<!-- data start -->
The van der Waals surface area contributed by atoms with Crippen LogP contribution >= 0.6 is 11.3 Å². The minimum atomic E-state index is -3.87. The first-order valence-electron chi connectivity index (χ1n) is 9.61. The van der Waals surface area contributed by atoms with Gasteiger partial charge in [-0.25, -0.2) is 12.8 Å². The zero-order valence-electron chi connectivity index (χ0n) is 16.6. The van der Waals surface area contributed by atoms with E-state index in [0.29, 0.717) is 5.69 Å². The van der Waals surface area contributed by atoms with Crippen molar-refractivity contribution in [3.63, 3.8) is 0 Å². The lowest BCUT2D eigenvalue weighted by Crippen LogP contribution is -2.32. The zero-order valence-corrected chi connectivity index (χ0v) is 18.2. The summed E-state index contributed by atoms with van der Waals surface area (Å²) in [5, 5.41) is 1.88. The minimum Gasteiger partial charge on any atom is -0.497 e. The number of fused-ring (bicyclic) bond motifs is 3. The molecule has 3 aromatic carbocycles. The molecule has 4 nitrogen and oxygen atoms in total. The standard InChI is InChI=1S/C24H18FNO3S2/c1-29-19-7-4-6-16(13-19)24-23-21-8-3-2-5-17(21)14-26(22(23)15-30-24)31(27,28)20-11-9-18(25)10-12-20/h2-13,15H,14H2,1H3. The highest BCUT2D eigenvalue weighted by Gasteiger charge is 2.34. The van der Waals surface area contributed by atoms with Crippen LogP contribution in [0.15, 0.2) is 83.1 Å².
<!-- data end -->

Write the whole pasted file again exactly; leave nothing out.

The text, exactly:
The van der Waals surface area contributed by atoms with Crippen LogP contribution >= 0.6 is 11.3 Å². The minimum atomic E-state index is -3.87. The first-order valence-electron chi connectivity index (χ1n) is 9.61. The van der Waals surface area contributed by atoms with Gasteiger partial charge in [-0.25, -0.2) is 12.8 Å². The zero-order valence-electron chi connectivity index (χ0n) is 16.6. The van der Waals surface area contributed by atoms with E-state index in [0.29, 0.717) is 5.69 Å². The van der Waals surface area contributed by atoms with Crippen molar-refractivity contribution in [3.63, 3.8) is 0 Å². The lowest BCUT2D eigenvalue weighted by Crippen LogP contribution is -2.32. The zero-order valence-corrected chi connectivity index (χ0v) is 18.2. The summed E-state index contributed by atoms with van der Waals surface area (Å²) in [5, 5.41) is 1.88. The minimum Gasteiger partial charge on any atom is -0.497 e. The number of fused-ring (bicyclic) bond motifs is 3. The molecule has 3 aromatic carbocycles. The molecule has 4 nitrogen and oxygen atoms in total. The standard InChI is InChI=1S/C24H18FNO3S2/c1-29-19-7-4-6-16(13-19)24-23-21-8-3-2-5-17(21)14-26(22(23)15-30-24)31(27,28)20-11-9-18(25)10-12-20/h2-13,15H,14H2,1H3. The highest BCUT2D eigenvalue weighted by Gasteiger charge is 2.34. The van der Waals surface area contributed by atoms with Crippen LogP contribution in [0.15, 0.2) is 83.1 Å².